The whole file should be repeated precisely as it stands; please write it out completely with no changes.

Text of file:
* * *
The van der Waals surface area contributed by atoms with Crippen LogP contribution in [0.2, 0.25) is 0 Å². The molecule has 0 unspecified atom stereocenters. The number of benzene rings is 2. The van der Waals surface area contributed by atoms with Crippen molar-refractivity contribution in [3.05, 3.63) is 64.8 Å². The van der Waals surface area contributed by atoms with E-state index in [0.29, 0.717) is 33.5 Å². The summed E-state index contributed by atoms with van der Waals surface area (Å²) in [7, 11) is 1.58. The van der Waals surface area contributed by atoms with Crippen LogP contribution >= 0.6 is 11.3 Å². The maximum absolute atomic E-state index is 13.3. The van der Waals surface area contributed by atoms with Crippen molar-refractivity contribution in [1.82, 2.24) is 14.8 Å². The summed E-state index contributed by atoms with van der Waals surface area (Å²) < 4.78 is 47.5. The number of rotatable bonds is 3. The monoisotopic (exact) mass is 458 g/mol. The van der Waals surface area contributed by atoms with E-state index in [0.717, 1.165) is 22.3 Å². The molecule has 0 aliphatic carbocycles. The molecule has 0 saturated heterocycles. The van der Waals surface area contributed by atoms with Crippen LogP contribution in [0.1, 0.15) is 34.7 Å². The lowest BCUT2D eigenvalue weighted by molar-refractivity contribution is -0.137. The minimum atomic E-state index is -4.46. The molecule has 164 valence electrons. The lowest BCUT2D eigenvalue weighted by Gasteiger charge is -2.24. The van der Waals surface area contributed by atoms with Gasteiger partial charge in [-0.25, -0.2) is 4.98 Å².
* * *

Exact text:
The van der Waals surface area contributed by atoms with Crippen LogP contribution in [0.2, 0.25) is 0 Å². The molecule has 0 unspecified atom stereocenters. The number of benzene rings is 2. The van der Waals surface area contributed by atoms with Crippen molar-refractivity contribution in [3.05, 3.63) is 64.8 Å². The van der Waals surface area contributed by atoms with E-state index in [0.29, 0.717) is 33.5 Å². The summed E-state index contributed by atoms with van der Waals surface area (Å²) in [7, 11) is 1.58. The van der Waals surface area contributed by atoms with Crippen LogP contribution >= 0.6 is 11.3 Å². The maximum absolute atomic E-state index is 13.3. The van der Waals surface area contributed by atoms with Crippen molar-refractivity contribution in [1.82, 2.24) is 14.8 Å². The summed E-state index contributed by atoms with van der Waals surface area (Å²) < 4.78 is 47.5. The number of rotatable bonds is 3. The monoisotopic (exact) mass is 458 g/mol. The van der Waals surface area contributed by atoms with E-state index in [0.717, 1.165) is 22.3 Å². The molecule has 0 aliphatic carbocycles. The molecule has 0 saturated heterocycles. The van der Waals surface area contributed by atoms with Crippen LogP contribution in [0.1, 0.15) is 34.7 Å². The lowest BCUT2D eigenvalue weighted by molar-refractivity contribution is -0.137. The minimum atomic E-state index is -4.46. The molecule has 164 valence electrons. The lowest BCUT2D eigenvalue weighted by Gasteiger charge is -2.24. The van der Waals surface area contributed by atoms with Gasteiger partial charge in [-0.25, -0.2) is 4.98 Å².